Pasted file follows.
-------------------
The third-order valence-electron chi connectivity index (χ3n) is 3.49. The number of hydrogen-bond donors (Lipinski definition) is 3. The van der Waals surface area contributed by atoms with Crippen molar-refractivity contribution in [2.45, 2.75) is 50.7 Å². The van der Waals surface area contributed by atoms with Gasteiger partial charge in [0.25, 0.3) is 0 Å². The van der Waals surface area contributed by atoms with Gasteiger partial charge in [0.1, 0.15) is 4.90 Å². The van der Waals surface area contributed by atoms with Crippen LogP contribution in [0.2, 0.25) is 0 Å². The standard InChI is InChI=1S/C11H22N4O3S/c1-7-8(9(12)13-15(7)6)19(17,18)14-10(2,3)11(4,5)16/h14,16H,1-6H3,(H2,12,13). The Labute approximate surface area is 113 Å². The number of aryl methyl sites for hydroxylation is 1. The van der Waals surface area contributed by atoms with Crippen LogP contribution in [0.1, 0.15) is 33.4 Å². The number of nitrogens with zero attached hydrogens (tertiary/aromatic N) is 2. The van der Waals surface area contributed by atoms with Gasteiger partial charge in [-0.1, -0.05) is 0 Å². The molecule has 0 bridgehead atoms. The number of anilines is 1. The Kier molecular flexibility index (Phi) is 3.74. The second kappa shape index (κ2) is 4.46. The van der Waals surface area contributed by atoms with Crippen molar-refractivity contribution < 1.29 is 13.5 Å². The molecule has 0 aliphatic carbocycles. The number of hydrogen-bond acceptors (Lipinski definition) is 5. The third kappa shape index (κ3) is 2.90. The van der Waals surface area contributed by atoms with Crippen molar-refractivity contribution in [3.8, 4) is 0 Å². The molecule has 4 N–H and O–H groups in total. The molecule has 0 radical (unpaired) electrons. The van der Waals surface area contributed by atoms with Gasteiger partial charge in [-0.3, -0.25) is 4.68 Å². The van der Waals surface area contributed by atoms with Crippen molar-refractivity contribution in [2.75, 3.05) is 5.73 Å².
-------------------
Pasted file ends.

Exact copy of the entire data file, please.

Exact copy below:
The third-order valence-electron chi connectivity index (χ3n) is 3.49. The number of hydrogen-bond donors (Lipinski definition) is 3. The van der Waals surface area contributed by atoms with Crippen molar-refractivity contribution in [2.45, 2.75) is 50.7 Å². The van der Waals surface area contributed by atoms with Gasteiger partial charge in [0.25, 0.3) is 0 Å². The van der Waals surface area contributed by atoms with Gasteiger partial charge in [0.1, 0.15) is 4.90 Å². The van der Waals surface area contributed by atoms with Crippen LogP contribution in [0.2, 0.25) is 0 Å². The standard InChI is InChI=1S/C11H22N4O3S/c1-7-8(9(12)13-15(7)6)19(17,18)14-10(2,3)11(4,5)16/h14,16H,1-6H3,(H2,12,13). The Labute approximate surface area is 113 Å². The number of aryl methyl sites for hydroxylation is 1. The van der Waals surface area contributed by atoms with Crippen LogP contribution in [0.1, 0.15) is 33.4 Å². The number of nitrogens with zero attached hydrogens (tertiary/aromatic N) is 2. The van der Waals surface area contributed by atoms with Gasteiger partial charge in [-0.1, -0.05) is 0 Å². The molecule has 0 bridgehead atoms. The number of anilines is 1. The Kier molecular flexibility index (Phi) is 3.74. The second kappa shape index (κ2) is 4.46. The van der Waals surface area contributed by atoms with Crippen molar-refractivity contribution < 1.29 is 13.5 Å². The molecule has 0 aliphatic carbocycles. The number of hydrogen-bond acceptors (Lipinski definition) is 5. The third kappa shape index (κ3) is 2.90. The van der Waals surface area contributed by atoms with Crippen molar-refractivity contribution in [3.8, 4) is 0 Å². The molecule has 4 N–H and O–H groups in total. The molecule has 0 radical (unpaired) electrons. The van der Waals surface area contributed by atoms with Gasteiger partial charge in [-0.3, -0.25) is 4.68 Å². The van der Waals surface area contributed by atoms with Crippen molar-refractivity contribution in [2.75, 3.05) is 5.73 Å².